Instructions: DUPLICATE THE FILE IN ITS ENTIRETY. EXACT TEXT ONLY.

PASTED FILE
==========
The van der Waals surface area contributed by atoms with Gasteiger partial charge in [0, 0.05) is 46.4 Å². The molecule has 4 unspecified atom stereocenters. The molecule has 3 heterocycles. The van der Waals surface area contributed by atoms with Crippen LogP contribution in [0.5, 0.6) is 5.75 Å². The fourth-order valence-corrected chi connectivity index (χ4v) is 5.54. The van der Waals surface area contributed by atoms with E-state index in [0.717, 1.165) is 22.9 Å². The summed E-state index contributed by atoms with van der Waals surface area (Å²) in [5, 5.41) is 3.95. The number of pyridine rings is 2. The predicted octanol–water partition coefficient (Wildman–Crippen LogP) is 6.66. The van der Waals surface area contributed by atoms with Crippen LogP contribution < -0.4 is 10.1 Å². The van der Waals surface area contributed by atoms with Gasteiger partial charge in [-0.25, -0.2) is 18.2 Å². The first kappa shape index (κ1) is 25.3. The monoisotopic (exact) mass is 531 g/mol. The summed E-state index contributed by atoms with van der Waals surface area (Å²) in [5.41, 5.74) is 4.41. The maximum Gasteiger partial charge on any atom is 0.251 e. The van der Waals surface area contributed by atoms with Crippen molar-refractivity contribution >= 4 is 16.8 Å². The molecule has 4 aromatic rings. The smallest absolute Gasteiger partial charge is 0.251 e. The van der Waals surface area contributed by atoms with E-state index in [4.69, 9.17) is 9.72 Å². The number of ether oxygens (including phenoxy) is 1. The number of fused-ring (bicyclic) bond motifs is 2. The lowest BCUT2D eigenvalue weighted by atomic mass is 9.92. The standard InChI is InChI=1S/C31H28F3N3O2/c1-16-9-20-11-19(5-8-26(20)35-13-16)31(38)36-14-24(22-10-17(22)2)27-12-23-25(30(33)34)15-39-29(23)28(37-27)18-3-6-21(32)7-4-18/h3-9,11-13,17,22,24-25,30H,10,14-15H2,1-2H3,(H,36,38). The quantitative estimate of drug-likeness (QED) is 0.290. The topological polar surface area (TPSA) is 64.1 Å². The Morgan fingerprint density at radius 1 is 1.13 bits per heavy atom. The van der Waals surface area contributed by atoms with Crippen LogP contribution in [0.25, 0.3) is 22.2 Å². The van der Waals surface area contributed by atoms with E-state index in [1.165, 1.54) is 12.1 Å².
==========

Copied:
The van der Waals surface area contributed by atoms with Gasteiger partial charge in [0, 0.05) is 46.4 Å². The molecule has 4 unspecified atom stereocenters. The molecule has 3 heterocycles. The van der Waals surface area contributed by atoms with Crippen LogP contribution in [0.5, 0.6) is 5.75 Å². The fourth-order valence-corrected chi connectivity index (χ4v) is 5.54. The van der Waals surface area contributed by atoms with E-state index in [0.717, 1.165) is 22.9 Å². The summed E-state index contributed by atoms with van der Waals surface area (Å²) in [5, 5.41) is 3.95. The number of pyridine rings is 2. The predicted octanol–water partition coefficient (Wildman–Crippen LogP) is 6.66. The van der Waals surface area contributed by atoms with Crippen LogP contribution < -0.4 is 10.1 Å². The van der Waals surface area contributed by atoms with Gasteiger partial charge in [-0.25, -0.2) is 18.2 Å². The first kappa shape index (κ1) is 25.3. The monoisotopic (exact) mass is 531 g/mol. The summed E-state index contributed by atoms with van der Waals surface area (Å²) in [5.41, 5.74) is 4.41. The maximum Gasteiger partial charge on any atom is 0.251 e. The van der Waals surface area contributed by atoms with Crippen molar-refractivity contribution >= 4 is 16.8 Å². The molecule has 4 aromatic rings. The smallest absolute Gasteiger partial charge is 0.251 e. The van der Waals surface area contributed by atoms with E-state index in [4.69, 9.17) is 9.72 Å². The number of ether oxygens (including phenoxy) is 1. The number of fused-ring (bicyclic) bond motifs is 2. The lowest BCUT2D eigenvalue weighted by atomic mass is 9.92. The standard InChI is InChI=1S/C31H28F3N3O2/c1-16-9-20-11-19(5-8-26(20)35-13-16)31(38)36-14-24(22-10-17(22)2)27-12-23-25(30(33)34)15-39-29(23)28(37-27)18-3-6-21(32)7-4-18/h3-9,11-13,17,22,24-25,30H,10,14-15H2,1-2H3,(H,36,38). The quantitative estimate of drug-likeness (QED) is 0.290. The topological polar surface area (TPSA) is 64.1 Å². The Morgan fingerprint density at radius 1 is 1.13 bits per heavy atom. The van der Waals surface area contributed by atoms with Crippen LogP contribution in [0.25, 0.3) is 22.2 Å². The van der Waals surface area contributed by atoms with E-state index in [1.165, 1.54) is 12.1 Å².